Caves of Qud is set in a post-post-apocalyptic world of exotic SF-fantasy; the player is cast into a place of ancient antiquity, with millennia of history buried beneath jungles and salt deserts – think Planescape meets Wasteland, with enough oddities thrown in to fascinate even the most discerning SF-enthusiast. There are hundreds of bizarre combinations in character builds to experiment with; combined with an entirely procedurally generated world and, most importantly, a procedurally fleshed out history of Sultans, cults and distant conflicts, Caves of Qud sets the stage for near endless adventure, even though its main questline stays fixed each time.
Setting forth, for example, as a mutated, randomly teleporting psychic with time-bending powers differs greatly from the adventures of a thick-skinned, gas-farting multi-legged barbarian, whose evil interdimensional twin looms as a constant threat; yet the myriad of different gameplay styles this variety allows isn’t even the main attraction. Instead, Caves of Qud is an eminently literary game, with a quality of text to rival anything else in gaming, and indeed most published genre literature. Poetic descriptions, haunting characters and mind-bogglingly inventive world-building make for a read worthy of the team’s literary patron saint Gene Wolfe. Caves of Qud, with its simple, but admittedly stylish ASCII-inspired tile-based graphics, uses the power of words to immerse us completely, like the best of literature does. A modern classic, not only for fans of the niche.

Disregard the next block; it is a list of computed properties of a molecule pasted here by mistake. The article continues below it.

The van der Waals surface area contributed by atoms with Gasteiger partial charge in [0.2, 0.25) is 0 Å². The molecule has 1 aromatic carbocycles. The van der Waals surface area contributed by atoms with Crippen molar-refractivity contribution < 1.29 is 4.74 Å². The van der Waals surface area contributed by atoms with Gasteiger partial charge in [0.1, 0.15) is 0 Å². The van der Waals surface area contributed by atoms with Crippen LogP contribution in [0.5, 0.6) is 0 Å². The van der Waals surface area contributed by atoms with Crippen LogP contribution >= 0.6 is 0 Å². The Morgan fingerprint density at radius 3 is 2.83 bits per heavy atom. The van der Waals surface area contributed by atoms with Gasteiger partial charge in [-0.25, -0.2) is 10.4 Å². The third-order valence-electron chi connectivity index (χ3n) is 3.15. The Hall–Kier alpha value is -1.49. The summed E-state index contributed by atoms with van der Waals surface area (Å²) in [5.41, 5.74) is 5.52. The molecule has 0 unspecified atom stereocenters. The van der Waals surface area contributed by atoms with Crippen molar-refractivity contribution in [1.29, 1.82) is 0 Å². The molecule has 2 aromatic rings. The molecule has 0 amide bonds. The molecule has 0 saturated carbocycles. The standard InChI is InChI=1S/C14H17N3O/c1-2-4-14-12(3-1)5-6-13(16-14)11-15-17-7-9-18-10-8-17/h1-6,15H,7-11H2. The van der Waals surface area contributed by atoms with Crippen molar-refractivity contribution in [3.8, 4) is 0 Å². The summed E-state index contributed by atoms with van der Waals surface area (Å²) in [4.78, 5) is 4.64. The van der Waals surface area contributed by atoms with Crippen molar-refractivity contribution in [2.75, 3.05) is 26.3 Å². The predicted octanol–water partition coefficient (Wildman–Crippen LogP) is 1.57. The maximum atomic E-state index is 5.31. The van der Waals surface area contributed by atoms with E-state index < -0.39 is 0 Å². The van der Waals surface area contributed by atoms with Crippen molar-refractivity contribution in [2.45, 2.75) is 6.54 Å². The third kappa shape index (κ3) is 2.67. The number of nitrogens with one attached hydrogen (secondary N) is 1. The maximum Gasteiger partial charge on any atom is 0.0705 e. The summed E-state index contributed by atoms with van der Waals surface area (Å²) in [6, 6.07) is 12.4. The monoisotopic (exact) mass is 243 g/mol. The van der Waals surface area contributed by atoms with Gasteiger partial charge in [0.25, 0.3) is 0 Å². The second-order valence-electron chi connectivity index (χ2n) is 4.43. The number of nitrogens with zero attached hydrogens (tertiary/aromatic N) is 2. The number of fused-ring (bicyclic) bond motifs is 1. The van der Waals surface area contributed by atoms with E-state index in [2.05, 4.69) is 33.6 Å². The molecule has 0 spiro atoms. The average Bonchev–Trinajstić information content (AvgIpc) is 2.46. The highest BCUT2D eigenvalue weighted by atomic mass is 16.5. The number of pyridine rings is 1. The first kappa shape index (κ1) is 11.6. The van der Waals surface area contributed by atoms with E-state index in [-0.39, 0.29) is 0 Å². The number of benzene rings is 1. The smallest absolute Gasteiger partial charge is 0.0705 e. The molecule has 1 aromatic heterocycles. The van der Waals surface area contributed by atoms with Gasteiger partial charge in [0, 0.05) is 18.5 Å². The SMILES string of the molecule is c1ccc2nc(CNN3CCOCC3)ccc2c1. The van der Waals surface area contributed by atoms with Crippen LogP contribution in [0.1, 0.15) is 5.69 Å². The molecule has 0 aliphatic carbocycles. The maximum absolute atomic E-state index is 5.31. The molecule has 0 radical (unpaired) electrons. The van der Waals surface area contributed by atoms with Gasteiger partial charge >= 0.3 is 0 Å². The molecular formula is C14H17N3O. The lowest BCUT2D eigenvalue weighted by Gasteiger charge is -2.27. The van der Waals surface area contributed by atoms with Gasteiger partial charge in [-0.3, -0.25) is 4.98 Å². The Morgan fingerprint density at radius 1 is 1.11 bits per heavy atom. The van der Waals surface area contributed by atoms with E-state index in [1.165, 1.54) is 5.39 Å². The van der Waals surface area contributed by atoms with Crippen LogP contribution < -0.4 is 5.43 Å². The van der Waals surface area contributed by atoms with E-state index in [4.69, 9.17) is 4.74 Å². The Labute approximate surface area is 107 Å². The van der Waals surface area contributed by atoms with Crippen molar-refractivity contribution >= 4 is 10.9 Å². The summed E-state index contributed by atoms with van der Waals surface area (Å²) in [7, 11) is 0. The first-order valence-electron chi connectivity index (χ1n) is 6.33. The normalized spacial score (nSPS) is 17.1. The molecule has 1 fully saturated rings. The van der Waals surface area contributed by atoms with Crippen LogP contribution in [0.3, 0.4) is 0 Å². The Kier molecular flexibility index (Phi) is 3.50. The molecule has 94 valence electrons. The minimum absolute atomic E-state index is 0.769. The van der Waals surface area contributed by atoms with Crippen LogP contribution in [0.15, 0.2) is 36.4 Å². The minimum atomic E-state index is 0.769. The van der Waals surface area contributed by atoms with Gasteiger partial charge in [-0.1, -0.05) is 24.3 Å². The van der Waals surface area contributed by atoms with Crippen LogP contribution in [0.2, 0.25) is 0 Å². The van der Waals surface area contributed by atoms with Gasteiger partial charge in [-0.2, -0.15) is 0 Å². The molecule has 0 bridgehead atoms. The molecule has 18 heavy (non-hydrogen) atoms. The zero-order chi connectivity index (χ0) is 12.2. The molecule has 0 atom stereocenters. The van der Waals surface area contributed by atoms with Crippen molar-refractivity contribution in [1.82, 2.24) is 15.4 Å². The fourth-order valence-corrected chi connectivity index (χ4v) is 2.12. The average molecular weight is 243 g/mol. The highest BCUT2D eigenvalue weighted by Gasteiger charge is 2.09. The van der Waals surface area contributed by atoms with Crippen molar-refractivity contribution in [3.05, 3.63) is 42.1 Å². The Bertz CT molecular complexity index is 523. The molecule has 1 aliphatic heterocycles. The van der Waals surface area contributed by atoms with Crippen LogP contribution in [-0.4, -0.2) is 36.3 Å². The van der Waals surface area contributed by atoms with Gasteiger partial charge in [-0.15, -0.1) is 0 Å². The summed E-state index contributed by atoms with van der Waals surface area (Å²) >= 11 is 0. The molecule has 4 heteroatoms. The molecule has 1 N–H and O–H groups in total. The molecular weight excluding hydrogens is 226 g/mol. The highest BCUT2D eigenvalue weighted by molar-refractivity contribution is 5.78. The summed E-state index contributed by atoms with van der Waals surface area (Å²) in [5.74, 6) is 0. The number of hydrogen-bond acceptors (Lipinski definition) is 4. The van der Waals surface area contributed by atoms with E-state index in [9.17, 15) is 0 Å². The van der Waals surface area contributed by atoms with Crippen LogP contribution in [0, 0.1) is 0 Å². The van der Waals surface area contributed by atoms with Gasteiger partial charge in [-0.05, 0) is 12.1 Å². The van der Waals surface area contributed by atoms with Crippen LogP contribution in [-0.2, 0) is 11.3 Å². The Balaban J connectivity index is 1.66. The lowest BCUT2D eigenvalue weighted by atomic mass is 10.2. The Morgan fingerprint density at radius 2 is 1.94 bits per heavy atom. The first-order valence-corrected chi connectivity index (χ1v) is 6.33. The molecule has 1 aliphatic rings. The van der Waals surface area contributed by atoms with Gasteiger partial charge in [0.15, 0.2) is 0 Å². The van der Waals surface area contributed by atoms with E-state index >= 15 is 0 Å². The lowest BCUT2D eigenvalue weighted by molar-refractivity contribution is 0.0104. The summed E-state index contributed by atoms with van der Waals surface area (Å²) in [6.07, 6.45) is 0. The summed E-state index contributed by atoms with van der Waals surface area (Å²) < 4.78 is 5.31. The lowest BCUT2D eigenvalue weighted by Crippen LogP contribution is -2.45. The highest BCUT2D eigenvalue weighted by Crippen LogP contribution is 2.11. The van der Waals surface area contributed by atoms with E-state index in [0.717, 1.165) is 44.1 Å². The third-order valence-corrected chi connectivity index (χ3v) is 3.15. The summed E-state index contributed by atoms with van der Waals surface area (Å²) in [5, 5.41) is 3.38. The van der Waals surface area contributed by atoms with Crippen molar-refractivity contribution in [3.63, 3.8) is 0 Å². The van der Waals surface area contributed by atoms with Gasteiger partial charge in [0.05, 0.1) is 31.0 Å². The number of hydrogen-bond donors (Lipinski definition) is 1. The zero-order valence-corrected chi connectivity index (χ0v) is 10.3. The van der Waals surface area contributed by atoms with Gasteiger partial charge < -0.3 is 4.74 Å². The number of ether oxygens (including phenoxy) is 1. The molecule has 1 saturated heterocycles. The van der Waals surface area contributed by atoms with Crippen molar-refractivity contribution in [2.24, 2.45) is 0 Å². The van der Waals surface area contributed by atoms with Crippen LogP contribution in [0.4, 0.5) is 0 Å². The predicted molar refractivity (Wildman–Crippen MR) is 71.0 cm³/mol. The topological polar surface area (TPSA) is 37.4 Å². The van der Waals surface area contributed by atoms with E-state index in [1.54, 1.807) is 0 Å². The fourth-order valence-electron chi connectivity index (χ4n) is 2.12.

Rainer Sigl actually played Rogue back in the eighties and is still in love. He writes about games for several, mostly German publications and his own site, videogametourism.at.
You already know about DOTA 2. It didn’t come out in 2017 and neither did its last milestone update, patch 7.00 from December of 2016. The reason I’m writing about it today is patch 7.07, which brought three things to the game:
- The best iteration so far of the talents they added in 7.00, which made every hero feel partially new, and more importantly, unknown again.
- New items that are bought in the 15-20 minute range. It turns out they aren’t really that great, but the first week or two of the patch had teams building 5 Meteor Hammers, turning team fights on a dime with items nobody has fully internalized yet. It made games be silly fun again.
- They finally let the neutral creeps sleep again at night.
All of this gave me a glimpse of the old 6.53 DOTA from 2008. What I enjoyed a lot about DOTA was discovering hero abilities and items. 7.07 added enough of them at once to be overwhelming again. There’s always new intricacies to learn, but now they added giant mounds of unknown directly to the surface, no need to dig. I love this, but if you aren’t the kind of person who stopped playing due to a lack of surprises, you won’t like the game anymore than you already did. If you are, I hope you’ve already checked it out. The collective’s unfamiliarity is already starting to fade.
Ivo Pačnik never writes and is available on Twitter.